Ashenden by W. Somerset Maugham

This colourful entertainment is based on concrete fact. However, it is completely preposterous. The contradiction between the historical and the absurd is one of several in the uneven text. For some readers, the self-conscious nature of the writer can be seen as a redeeming feature.

Certainly, Maugham sets out his anti-realist agenda clearly. He attacks the work of the imitators of Chekhov. For them, a story could be about a moment, an atmosphere or a character. Taking the reader towards truth or beauty was their objective. In contrast, Maugham worshipped plot. His Ashenden tales have obvious beginnings and middles, clear arcs and sharp climaxes. Style aside, the Maugham philosophy hit huge problems politically.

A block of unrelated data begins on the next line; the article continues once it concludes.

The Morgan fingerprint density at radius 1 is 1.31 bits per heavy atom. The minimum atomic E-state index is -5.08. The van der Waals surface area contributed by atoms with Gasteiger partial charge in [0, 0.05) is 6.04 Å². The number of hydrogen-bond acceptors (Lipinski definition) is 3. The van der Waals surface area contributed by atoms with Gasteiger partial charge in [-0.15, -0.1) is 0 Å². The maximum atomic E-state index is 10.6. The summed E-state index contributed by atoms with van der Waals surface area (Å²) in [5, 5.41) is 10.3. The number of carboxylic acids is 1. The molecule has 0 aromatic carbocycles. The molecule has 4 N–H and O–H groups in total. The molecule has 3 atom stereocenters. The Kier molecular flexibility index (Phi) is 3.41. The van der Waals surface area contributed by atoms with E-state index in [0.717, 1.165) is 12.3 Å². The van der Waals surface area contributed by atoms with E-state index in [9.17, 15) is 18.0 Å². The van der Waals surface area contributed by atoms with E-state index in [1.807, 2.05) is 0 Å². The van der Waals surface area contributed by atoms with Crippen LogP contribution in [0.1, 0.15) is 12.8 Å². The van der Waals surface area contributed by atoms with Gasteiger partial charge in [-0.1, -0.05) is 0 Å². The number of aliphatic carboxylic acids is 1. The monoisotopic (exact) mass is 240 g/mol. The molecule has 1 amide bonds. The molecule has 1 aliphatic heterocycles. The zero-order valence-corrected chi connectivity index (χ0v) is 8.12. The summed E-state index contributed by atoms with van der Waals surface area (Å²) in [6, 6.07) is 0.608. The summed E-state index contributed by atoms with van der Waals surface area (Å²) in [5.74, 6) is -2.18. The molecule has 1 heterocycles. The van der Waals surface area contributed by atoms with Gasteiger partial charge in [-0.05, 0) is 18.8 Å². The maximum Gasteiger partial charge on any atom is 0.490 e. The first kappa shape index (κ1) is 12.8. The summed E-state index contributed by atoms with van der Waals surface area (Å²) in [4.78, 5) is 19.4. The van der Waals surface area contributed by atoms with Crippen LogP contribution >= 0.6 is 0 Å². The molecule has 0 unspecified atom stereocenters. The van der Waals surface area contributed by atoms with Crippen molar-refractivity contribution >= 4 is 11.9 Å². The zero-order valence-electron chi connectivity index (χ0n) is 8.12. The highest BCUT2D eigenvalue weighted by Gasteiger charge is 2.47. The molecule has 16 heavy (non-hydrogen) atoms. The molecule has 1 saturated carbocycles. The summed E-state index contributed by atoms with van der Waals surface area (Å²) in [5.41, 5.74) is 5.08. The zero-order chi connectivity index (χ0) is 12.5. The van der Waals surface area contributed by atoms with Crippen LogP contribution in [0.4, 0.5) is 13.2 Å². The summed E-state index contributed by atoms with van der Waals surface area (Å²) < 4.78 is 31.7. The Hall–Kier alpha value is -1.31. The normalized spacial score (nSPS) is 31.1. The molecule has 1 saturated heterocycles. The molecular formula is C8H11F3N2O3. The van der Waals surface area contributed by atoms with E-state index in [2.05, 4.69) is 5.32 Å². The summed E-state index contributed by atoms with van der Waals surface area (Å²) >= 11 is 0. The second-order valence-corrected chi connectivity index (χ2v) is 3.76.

As a patriotic spy, Maugham lacked the empathy essential for the production of high art. His brutality, snobbishness, misogyny and nationalism undermined his real gifts. The basic things which saved him from simplistic cruelty were his sense of humour and his hard work:

“It was a fact that he could talk with interest to persons commonly thought so excruciatingly dull that their fellows fled from them as though they owed them money. It may be that here he was but indulging the professional instinct that was seldom dormant in him; they, his raw material, did not bore him any more than fossils bore the geologist.”

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